- time management;
- a legible handwriting and setting out answers in a manner that is easy to read; and
- clarity of expression.
In addition candidates did not apply themselves properly in this exam.
It is a concern that candidates did not do better in this exam both with regard to application as well as exam technique. A number of available marks were for presentation and candidates should easily have scored full marks for this, but few made use of the opportunity.
Overall, the standard of the examination was in line with that of prior years.
Detailed analyses of the questions are set out for each question later in the examiners comments document which can be found on the SAICA website. But in general it is clear that candidates struggled with sections that required application of knowledge and/or original thought.
- The paper covered a broad range of issues and was a fair test of candidates’ ability to apply knowledge to specific scenarios. However the poor results achieved by many candidates indicate that candidates are not comfortable attempting “case study” type questions.
- The majority of the questions required discussion rather than detailed calculations. Candidates are also not comfortable with this type of question, performing relatively better in the calculation type sections. Discussion type questions are appropriate for a test of professional competence as this is an assessment of one of the key skills that is required of them in the work place.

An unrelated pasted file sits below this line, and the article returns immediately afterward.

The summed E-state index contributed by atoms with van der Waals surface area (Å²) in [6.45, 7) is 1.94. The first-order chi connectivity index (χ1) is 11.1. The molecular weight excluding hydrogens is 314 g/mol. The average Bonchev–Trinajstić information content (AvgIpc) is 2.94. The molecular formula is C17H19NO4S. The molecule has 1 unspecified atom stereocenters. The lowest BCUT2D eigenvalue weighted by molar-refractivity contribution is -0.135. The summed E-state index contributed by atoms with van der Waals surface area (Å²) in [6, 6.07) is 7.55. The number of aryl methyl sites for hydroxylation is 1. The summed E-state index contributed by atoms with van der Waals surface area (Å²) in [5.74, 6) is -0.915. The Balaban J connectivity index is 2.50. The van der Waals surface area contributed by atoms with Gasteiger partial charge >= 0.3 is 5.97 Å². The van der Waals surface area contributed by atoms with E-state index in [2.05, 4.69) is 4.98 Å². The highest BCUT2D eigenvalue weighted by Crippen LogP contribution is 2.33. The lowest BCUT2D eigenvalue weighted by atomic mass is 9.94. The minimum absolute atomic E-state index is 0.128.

- Financial analysis is an area that candidates have struggled with in the Part I and Part II (Financial Management) examinations over the past couple of years. Candidates again failed to do well in the financial analysis requirements of the question.
- Candidates displayed a general inability to absorb and apply information provided in the question, and poor planning (many candidates wrote comments in illogical order indicating limited or no planning of attempts to question). Common mistakes or issues included:
- Repeating information provided without offering any interpretation of such information;
- Few candidates considered the implications of certain issues despite the required section expressly asking for such commentary;
- Candidates often referred to the “tax implications” of the proposed transaction without being specific as to which category of taxation (CGT, income tax, STC).
- Many candidates made generic comments without applying their minds to the specific facts and circumstances
From a review of candidates’ answers to the two examination questions for the November 2007 examination the following basic deficiencies were identified. These problems affected the overall performance of candidates, and it is a matter of concern that candidates annually make the same mistakes year in and year out.
- Basic numeracy skills
- Application of knowledge
- Layout and presentation
- Recommendations / interpretations
- Examination technique
|QE Part II – Financial management|
First timers vs repeat candidates
2007 vs 2006